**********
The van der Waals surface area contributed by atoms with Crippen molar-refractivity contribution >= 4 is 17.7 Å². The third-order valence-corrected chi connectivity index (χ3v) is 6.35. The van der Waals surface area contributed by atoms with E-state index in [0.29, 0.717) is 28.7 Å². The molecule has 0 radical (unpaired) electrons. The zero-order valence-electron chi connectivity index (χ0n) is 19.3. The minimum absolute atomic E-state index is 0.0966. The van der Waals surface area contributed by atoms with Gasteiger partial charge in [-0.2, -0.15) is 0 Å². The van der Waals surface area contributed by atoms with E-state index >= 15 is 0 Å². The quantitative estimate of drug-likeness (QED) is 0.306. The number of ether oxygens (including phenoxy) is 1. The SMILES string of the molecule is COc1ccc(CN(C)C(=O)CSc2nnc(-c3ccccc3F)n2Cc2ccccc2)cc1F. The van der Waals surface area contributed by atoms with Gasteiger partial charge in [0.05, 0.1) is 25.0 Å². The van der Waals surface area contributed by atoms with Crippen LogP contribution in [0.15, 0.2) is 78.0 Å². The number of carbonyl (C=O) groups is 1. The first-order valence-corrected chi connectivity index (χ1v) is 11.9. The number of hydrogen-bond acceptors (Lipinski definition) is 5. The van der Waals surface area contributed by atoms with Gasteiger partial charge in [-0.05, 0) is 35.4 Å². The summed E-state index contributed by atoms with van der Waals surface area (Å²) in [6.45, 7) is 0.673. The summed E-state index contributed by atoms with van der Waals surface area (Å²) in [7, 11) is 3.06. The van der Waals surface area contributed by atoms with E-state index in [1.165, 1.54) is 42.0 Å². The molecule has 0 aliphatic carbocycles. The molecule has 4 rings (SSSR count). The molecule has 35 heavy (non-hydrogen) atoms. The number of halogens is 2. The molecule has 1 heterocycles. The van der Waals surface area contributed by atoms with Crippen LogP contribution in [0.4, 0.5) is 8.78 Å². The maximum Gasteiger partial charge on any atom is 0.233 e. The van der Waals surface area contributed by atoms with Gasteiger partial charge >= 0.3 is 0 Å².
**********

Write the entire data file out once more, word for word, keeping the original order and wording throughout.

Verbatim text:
The van der Waals surface area contributed by atoms with Crippen molar-refractivity contribution >= 4 is 17.7 Å². The third-order valence-corrected chi connectivity index (χ3v) is 6.35. The van der Waals surface area contributed by atoms with E-state index in [0.29, 0.717) is 28.7 Å². The molecule has 0 radical (unpaired) electrons. The zero-order valence-electron chi connectivity index (χ0n) is 19.3. The minimum absolute atomic E-state index is 0.0966. The van der Waals surface area contributed by atoms with Gasteiger partial charge in [-0.2, -0.15) is 0 Å². The van der Waals surface area contributed by atoms with E-state index >= 15 is 0 Å². The quantitative estimate of drug-likeness (QED) is 0.306. The number of ether oxygens (including phenoxy) is 1. The SMILES string of the molecule is COc1ccc(CN(C)C(=O)CSc2nnc(-c3ccccc3F)n2Cc2ccccc2)cc1F. The van der Waals surface area contributed by atoms with Gasteiger partial charge in [0.05, 0.1) is 25.0 Å². The van der Waals surface area contributed by atoms with Crippen LogP contribution in [0.15, 0.2) is 78.0 Å². The number of carbonyl (C=O) groups is 1. The first-order valence-corrected chi connectivity index (χ1v) is 11.9. The number of hydrogen-bond acceptors (Lipinski definition) is 5. The van der Waals surface area contributed by atoms with Gasteiger partial charge in [-0.05, 0) is 35.4 Å². The summed E-state index contributed by atoms with van der Waals surface area (Å²) in [6.45, 7) is 0.673. The summed E-state index contributed by atoms with van der Waals surface area (Å²) in [7, 11) is 3.06. The van der Waals surface area contributed by atoms with E-state index in [1.165, 1.54) is 42.0 Å². The molecule has 0 aliphatic carbocycles. The molecule has 4 rings (SSSR count). The molecule has 35 heavy (non-hydrogen) atoms. The number of halogens is 2. The molecule has 1 heterocycles. The van der Waals surface area contributed by atoms with Crippen LogP contribution in [0.4, 0.5) is 8.78 Å². The maximum Gasteiger partial charge on any atom is 0.233 e. The van der Waals surface area contributed by atoms with Gasteiger partial charge >= 0.3 is 0 Å².